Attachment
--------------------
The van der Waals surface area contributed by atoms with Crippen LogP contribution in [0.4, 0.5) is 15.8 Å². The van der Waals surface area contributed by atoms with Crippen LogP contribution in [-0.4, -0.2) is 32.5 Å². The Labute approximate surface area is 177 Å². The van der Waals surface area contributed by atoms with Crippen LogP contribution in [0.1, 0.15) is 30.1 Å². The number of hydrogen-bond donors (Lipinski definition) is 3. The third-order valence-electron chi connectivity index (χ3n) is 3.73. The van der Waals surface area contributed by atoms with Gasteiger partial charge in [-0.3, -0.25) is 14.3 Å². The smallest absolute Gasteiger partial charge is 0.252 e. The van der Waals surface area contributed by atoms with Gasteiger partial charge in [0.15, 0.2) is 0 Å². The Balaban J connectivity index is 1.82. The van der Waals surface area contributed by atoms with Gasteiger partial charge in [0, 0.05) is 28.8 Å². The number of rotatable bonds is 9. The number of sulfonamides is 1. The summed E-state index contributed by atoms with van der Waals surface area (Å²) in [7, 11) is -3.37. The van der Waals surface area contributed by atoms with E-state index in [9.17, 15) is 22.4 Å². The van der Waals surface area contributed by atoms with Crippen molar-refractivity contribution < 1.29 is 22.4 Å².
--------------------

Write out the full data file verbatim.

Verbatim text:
The van der Waals surface area contributed by atoms with Crippen LogP contribution in [0.4, 0.5) is 15.8 Å². The van der Waals surface area contributed by atoms with Crippen LogP contribution in [-0.4, -0.2) is 32.5 Å². The Labute approximate surface area is 177 Å². The van der Waals surface area contributed by atoms with Crippen LogP contribution in [0.1, 0.15) is 30.1 Å². The number of hydrogen-bond donors (Lipinski definition) is 3. The third-order valence-electron chi connectivity index (χ3n) is 3.73. The van der Waals surface area contributed by atoms with Gasteiger partial charge in [-0.3, -0.25) is 14.3 Å². The smallest absolute Gasteiger partial charge is 0.252 e. The van der Waals surface area contributed by atoms with Gasteiger partial charge in [0.15, 0.2) is 0 Å². The Balaban J connectivity index is 1.82. The van der Waals surface area contributed by atoms with Gasteiger partial charge in [0, 0.05) is 28.8 Å². The number of rotatable bonds is 9. The number of sulfonamides is 1. The summed E-state index contributed by atoms with van der Waals surface area (Å²) in [7, 11) is -3.37. The van der Waals surface area contributed by atoms with E-state index in [9.17, 15) is 22.4 Å². The van der Waals surface area contributed by atoms with Crippen molar-refractivity contribution < 1.29 is 22.4 Å².